Persistent Dry Mouth and What To Do About It.

Having a dry mouth may seem like a small issue. Most people don’t realize how important saliva is to your health. I am not talking about a little “cotton mouth” every once in a while when you wake up, or while doing exercise. I am talking about a consistent low level of saliva throughout the day and night. The medical term for this condition is called Xerostomia, and the damage it causes can be long lasting and permanent.

For most people, our teeth and gum tissues are bathed in Saliva throughout the day and night.  That constant flow of saliva has many benefits.  It can act as a buffer against acid attack from our food and drinks.  It helps to wash away debris from on and around our teeth, and also fight against the bacteria that want to try to colonize on our teeth.  When someone has persistent dry mouth, we don’t get those benefits, and often we find that the rate of decay on their teeth goes up very quickly.  Many people also find that it can affect there speech, or that they get a burning sensation in the mouth because everything is so dry.

Dry mouth can be caused by many things, but the most often we see it as a side effect to other medications.  The list of medications that have this side effect are too long to put here, but suffice it to say that are large portion of the most commonly prescribed are on that list.  So why not just change medicines?  The answer is that most of the time, the benefits of those medications outweighs this side effect.  If a drug is helping someone stay healthy, or saving their life, I am not going to ask their M.D. to take them off of it.  There are a couple of diseases that also cause dry mouth, including Sjorgren’s Syndrome, diabetes, and Lupus.  People who have had extensive head or neck radiation are also often victims of dry mouth because there salivary glands have been affected.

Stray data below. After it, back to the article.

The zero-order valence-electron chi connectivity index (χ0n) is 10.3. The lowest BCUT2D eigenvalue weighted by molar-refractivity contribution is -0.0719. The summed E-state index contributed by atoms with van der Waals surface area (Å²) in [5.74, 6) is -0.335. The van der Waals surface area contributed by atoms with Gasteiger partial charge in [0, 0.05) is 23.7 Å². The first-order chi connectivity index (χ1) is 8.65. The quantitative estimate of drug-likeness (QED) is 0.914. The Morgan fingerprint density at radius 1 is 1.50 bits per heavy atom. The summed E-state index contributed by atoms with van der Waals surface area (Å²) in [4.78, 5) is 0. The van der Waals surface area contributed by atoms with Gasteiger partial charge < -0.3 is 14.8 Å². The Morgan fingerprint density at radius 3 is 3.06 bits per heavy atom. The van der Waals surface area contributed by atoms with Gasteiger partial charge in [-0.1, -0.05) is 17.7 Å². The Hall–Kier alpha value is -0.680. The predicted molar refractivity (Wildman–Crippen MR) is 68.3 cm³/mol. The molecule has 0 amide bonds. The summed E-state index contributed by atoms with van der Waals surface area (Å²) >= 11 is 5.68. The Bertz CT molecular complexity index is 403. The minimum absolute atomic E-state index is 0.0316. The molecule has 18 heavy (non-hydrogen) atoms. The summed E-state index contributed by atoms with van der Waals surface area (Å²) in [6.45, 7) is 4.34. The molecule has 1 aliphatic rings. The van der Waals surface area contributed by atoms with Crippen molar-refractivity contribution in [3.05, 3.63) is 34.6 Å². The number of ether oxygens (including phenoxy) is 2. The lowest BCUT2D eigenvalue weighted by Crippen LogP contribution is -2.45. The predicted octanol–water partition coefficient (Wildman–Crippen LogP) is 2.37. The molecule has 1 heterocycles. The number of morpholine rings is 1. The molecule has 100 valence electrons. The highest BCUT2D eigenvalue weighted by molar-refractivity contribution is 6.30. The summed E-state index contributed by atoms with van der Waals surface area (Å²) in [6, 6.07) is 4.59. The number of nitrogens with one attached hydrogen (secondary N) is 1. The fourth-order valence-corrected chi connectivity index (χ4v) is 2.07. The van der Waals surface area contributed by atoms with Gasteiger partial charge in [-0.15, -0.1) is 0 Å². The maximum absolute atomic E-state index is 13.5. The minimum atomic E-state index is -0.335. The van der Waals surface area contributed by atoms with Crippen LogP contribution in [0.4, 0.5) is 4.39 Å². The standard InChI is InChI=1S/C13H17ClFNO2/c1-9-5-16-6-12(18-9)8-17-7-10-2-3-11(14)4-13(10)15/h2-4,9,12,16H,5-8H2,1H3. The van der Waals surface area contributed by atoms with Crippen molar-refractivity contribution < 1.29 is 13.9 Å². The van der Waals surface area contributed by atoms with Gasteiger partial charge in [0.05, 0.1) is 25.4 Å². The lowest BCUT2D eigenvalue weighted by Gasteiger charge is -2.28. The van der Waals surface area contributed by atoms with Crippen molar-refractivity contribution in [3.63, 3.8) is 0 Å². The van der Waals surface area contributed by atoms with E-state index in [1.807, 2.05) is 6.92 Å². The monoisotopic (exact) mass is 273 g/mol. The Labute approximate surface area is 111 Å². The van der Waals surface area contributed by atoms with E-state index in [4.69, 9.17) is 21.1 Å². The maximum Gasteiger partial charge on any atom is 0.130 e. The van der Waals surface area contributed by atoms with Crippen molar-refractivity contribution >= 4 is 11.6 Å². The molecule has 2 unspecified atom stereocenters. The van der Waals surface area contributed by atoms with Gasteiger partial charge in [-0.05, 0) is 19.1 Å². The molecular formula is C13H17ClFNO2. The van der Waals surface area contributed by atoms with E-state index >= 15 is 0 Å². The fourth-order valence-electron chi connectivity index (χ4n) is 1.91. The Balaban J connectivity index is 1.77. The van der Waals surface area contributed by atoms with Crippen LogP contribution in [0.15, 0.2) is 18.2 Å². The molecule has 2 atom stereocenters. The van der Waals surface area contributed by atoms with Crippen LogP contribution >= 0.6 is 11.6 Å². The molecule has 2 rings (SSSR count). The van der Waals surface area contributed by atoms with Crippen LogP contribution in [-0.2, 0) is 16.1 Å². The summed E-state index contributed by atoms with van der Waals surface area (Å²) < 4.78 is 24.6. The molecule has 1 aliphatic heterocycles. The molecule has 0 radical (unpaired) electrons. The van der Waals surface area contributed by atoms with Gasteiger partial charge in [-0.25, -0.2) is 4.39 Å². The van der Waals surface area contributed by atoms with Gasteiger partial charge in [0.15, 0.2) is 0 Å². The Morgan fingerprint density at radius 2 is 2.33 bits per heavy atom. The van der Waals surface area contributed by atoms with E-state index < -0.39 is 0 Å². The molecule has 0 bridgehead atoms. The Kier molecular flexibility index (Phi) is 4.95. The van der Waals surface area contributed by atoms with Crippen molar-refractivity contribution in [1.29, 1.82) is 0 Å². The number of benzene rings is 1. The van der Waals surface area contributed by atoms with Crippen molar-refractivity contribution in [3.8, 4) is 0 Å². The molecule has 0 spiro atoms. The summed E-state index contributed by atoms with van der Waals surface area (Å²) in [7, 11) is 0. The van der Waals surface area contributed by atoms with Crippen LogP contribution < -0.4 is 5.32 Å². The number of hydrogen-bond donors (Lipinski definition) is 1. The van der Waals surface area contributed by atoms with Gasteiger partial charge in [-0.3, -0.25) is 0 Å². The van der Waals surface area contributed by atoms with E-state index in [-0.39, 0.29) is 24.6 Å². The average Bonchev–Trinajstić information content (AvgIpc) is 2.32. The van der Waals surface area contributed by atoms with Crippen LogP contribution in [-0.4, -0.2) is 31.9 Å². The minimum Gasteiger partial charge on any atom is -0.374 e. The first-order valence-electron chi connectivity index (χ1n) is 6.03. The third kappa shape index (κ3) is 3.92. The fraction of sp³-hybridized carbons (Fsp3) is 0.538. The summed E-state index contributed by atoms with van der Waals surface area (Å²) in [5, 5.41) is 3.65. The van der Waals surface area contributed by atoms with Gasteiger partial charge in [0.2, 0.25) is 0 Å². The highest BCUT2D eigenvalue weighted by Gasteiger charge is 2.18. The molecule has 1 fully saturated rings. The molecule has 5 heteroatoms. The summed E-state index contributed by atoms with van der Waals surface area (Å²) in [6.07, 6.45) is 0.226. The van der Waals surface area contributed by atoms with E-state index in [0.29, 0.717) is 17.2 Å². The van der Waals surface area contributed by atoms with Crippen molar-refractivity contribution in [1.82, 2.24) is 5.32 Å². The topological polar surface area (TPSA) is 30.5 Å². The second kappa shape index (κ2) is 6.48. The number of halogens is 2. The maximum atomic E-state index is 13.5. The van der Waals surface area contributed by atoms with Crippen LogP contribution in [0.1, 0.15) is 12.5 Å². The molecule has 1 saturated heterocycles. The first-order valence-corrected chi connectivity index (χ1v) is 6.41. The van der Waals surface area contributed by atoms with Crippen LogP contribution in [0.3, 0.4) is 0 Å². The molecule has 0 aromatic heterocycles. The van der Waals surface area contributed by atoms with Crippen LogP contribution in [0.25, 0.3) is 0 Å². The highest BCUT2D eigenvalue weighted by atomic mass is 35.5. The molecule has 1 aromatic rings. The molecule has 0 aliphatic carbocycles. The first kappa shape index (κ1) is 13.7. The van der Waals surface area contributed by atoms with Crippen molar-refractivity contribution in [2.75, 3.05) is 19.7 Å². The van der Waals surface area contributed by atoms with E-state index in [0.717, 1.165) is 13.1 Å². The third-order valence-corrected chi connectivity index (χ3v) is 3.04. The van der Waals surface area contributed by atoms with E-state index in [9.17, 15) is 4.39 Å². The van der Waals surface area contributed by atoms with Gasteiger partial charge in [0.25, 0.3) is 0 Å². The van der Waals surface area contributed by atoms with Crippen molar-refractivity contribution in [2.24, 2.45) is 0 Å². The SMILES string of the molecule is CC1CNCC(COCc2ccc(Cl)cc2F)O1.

Unfortunately, there is no magic way to fix this problem.  People who have xerostomia battle it everyday.  Most of the time, we hear patients tell us that they learn to deal with it over time.  The most important thing we tell people is that is becomes extremely important that they are diligent in cleaning their mouths to keep that bacteria off the areas the saliva would normally help with.  There are a few things that we recommend on a regular basis to try to fight against this process.  Since we know that the lack of saliva allows the bacteria to break down tooth structure more quickly, we often recommend increases in fluoride for our patients.  That can be either through higher concentration toothpaste, or fluoride mouth rinses.  There are also lots of dry mouth products on the market.  Most are mints, gums, pastes, or rinses that the manufacturers claim help to increase salivary flow, or coat the tissues so that it is not as noticeable.  The two brands that I have found most effective in limiting the effect of the dry mouth are Biotene and Colgate Dry Mouth.  Both have a line of products, and most recently I have had more people tell me they prefer the Colgate.  Many people also find that gum with Xylitol in it is an effective way to increase saliva output, and the Xylitol actually helps to fight the decay.  Sometimes though, there is just no supplement for lots of water.

If have dry mouth, or have questions about any of this, please let us know.  It is important to do all we can to help manage this annoying and possibly detrimental problem.